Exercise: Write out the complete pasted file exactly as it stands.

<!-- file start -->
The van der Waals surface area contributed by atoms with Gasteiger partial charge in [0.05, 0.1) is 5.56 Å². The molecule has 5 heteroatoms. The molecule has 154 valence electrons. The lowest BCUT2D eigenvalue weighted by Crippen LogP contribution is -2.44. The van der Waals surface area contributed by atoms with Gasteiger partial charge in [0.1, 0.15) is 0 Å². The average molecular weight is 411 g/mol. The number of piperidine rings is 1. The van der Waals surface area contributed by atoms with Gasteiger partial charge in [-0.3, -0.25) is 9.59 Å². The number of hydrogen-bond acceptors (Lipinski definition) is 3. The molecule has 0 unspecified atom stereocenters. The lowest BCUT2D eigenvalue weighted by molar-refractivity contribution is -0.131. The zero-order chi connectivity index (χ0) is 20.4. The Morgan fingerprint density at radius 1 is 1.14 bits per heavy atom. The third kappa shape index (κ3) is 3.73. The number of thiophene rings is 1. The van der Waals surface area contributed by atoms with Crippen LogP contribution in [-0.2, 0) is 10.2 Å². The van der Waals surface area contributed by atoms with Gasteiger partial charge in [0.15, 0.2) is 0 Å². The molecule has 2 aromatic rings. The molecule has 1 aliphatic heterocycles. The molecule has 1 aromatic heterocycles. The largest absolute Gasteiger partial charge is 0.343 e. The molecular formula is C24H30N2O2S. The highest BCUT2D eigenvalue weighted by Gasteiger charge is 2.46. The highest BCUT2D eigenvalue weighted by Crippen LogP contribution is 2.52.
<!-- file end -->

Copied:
The van der Waals surface area contributed by atoms with Gasteiger partial charge in [0.05, 0.1) is 5.56 Å². The molecule has 5 heteroatoms. The molecule has 154 valence electrons. The lowest BCUT2D eigenvalue weighted by Crippen LogP contribution is -2.44. The van der Waals surface area contributed by atoms with Gasteiger partial charge in [0.1, 0.15) is 0 Å². The average molecular weight is 411 g/mol. The number of piperidine rings is 1. The van der Waals surface area contributed by atoms with Gasteiger partial charge in [-0.3, -0.25) is 9.59 Å². The number of hydrogen-bond acceptors (Lipinski definition) is 3. The molecule has 0 unspecified atom stereocenters. The lowest BCUT2D eigenvalue weighted by molar-refractivity contribution is -0.131. The zero-order chi connectivity index (χ0) is 20.4. The Morgan fingerprint density at radius 1 is 1.14 bits per heavy atom. The third kappa shape index (κ3) is 3.73. The number of thiophene rings is 1. The van der Waals surface area contributed by atoms with Crippen LogP contribution in [-0.2, 0) is 10.2 Å². The van der Waals surface area contributed by atoms with Gasteiger partial charge in [0.15, 0.2) is 0 Å². The molecule has 2 aromatic rings. The molecule has 1 aliphatic heterocycles. The molecule has 1 aromatic heterocycles. The largest absolute Gasteiger partial charge is 0.343 e. The molecular formula is C24H30N2O2S. The highest BCUT2D eigenvalue weighted by Gasteiger charge is 2.46. The highest BCUT2D eigenvalue weighted by Crippen LogP contribution is 2.52.